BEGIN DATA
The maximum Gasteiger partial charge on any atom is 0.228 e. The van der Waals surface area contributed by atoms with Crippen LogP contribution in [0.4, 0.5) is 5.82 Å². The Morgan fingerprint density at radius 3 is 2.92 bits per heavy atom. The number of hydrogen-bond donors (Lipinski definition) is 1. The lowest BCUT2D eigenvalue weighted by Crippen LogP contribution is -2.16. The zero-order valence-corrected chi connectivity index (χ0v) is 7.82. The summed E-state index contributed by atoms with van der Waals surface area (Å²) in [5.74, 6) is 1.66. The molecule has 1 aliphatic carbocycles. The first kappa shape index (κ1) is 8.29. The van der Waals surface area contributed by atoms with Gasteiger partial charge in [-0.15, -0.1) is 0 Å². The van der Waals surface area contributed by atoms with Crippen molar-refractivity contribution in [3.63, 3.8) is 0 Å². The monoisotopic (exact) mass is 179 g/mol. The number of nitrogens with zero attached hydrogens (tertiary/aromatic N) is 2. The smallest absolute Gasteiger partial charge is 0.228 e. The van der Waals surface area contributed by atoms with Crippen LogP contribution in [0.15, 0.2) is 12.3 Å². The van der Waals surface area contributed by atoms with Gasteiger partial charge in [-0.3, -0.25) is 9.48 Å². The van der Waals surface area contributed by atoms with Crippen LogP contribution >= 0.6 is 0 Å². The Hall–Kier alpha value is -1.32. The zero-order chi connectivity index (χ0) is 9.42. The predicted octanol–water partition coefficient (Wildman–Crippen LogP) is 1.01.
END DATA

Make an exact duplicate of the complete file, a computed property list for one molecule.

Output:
The maximum Gasteiger partial charge on any atom is 0.228 e. The van der Waals surface area contributed by atoms with Crippen LogP contribution in [0.4, 0.5) is 5.82 Å². The Morgan fingerprint density at radius 3 is 2.92 bits per heavy atom. The number of hydrogen-bond donors (Lipinski definition) is 1. The lowest BCUT2D eigenvalue weighted by Crippen LogP contribution is -2.16. The zero-order valence-corrected chi connectivity index (χ0v) is 7.82. The summed E-state index contributed by atoms with van der Waals surface area (Å²) in [5.74, 6) is 1.66. The molecule has 1 aliphatic carbocycles. The first kappa shape index (κ1) is 8.29. The van der Waals surface area contributed by atoms with Gasteiger partial charge in [-0.15, -0.1) is 0 Å². The van der Waals surface area contributed by atoms with Crippen molar-refractivity contribution in [3.63, 3.8) is 0 Å². The monoisotopic (exact) mass is 179 g/mol. The number of nitrogens with zero attached hydrogens (tertiary/aromatic N) is 2. The smallest absolute Gasteiger partial charge is 0.228 e. The van der Waals surface area contributed by atoms with Crippen LogP contribution in [0.15, 0.2) is 12.3 Å². The van der Waals surface area contributed by atoms with Gasteiger partial charge in [-0.3, -0.25) is 9.48 Å². The van der Waals surface area contributed by atoms with Crippen LogP contribution >= 0.6 is 0 Å². The Hall–Kier alpha value is -1.32. The zero-order chi connectivity index (χ0) is 9.42. The predicted octanol–water partition coefficient (Wildman–Crippen LogP) is 1.01.